Think of Solidarity Hall as a hospitable old hostelry, a mental oasis in the deserted landscapes that surround us.
We no longer have the coffeehouses of eighteenth-century London, where Samuel Johnson and his friends said more of substance in an hour than our blogs today could manage in a week. Nor do we have a local culture of pubs such as Chesterton’s Old Cheshire Cheese, where friendship could flourish easily, even amidst clashing opinions.
And please don’t bring up Starbucks, where laptop solipsism mostly rules.
So where can we champions of the commons convene, at least in a virtual sense, snugly out of the big media weather? We’re tempted to feel that a kind of mental poverty and lack of moral vision afflict almost every neighborhood.While public discourse is in many places becoming less civil and sane, we hope to be a beacon of civility; where the cult of technocracy reigns, we hope to be the advocates of an humble personalism; where small-scale solutions to neighborhood problems are ignored, we hope to be their champions.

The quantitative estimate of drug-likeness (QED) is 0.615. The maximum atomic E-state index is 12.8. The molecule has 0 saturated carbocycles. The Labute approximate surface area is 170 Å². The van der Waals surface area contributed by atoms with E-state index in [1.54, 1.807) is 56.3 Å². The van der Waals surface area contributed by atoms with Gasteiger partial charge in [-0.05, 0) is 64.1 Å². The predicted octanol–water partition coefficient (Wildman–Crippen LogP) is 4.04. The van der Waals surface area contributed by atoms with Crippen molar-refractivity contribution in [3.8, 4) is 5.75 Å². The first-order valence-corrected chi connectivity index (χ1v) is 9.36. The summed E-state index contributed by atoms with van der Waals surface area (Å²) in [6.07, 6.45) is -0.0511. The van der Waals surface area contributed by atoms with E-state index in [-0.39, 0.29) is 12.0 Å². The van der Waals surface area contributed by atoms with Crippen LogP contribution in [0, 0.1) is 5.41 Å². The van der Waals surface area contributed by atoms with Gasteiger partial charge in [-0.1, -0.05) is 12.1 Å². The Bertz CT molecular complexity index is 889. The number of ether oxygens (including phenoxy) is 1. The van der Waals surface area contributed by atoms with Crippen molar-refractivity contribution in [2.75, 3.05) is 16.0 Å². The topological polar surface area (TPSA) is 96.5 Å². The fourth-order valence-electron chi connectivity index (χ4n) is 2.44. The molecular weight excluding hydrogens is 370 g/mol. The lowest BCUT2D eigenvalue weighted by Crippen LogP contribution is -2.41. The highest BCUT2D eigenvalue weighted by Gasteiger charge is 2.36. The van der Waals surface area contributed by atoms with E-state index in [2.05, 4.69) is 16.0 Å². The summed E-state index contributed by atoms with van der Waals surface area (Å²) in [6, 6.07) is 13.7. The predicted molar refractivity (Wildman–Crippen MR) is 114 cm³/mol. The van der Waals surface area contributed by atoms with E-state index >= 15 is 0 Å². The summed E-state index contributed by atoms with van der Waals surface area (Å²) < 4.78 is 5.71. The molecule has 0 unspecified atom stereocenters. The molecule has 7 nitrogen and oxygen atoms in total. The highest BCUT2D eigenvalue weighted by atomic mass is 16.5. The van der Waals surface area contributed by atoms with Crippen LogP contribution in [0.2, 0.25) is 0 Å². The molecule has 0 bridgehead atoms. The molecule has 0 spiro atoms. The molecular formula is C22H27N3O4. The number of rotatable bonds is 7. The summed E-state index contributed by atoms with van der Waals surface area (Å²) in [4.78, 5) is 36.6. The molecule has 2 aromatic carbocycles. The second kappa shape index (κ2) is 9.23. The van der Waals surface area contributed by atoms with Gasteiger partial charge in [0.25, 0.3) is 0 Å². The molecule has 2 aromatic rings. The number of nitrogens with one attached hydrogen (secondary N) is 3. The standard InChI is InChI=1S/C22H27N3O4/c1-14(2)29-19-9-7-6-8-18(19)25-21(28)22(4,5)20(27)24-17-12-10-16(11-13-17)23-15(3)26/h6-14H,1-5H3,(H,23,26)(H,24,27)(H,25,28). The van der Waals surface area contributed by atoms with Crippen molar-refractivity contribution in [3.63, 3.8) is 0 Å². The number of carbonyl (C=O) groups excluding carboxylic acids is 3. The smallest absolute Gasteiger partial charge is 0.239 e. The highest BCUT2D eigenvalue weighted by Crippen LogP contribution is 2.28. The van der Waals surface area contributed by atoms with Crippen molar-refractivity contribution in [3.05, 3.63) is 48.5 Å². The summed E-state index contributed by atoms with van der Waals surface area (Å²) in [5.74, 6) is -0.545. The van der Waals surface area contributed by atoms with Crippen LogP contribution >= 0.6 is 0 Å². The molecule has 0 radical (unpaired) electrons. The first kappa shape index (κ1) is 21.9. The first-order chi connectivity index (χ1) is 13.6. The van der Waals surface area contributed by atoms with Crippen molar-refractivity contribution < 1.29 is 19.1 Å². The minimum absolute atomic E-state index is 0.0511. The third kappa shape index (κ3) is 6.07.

Thus we see our project, to begin with, as that of rethinking several of the big words we use: community, work, neighbor, history, imagination.
Like the Polish trade union remembered in our name, we are pushing back against another wall—that of ideological blindness—built jointly by camps representing the State on one hand and the Market on the other.
Like the Solidarity movement, we desire nothing less than to change public perceptions of our social condition—and then, in our own lives and our own communities to act.
If your aim is to become a real citizen and a true neighbor, walk through our open door and join us.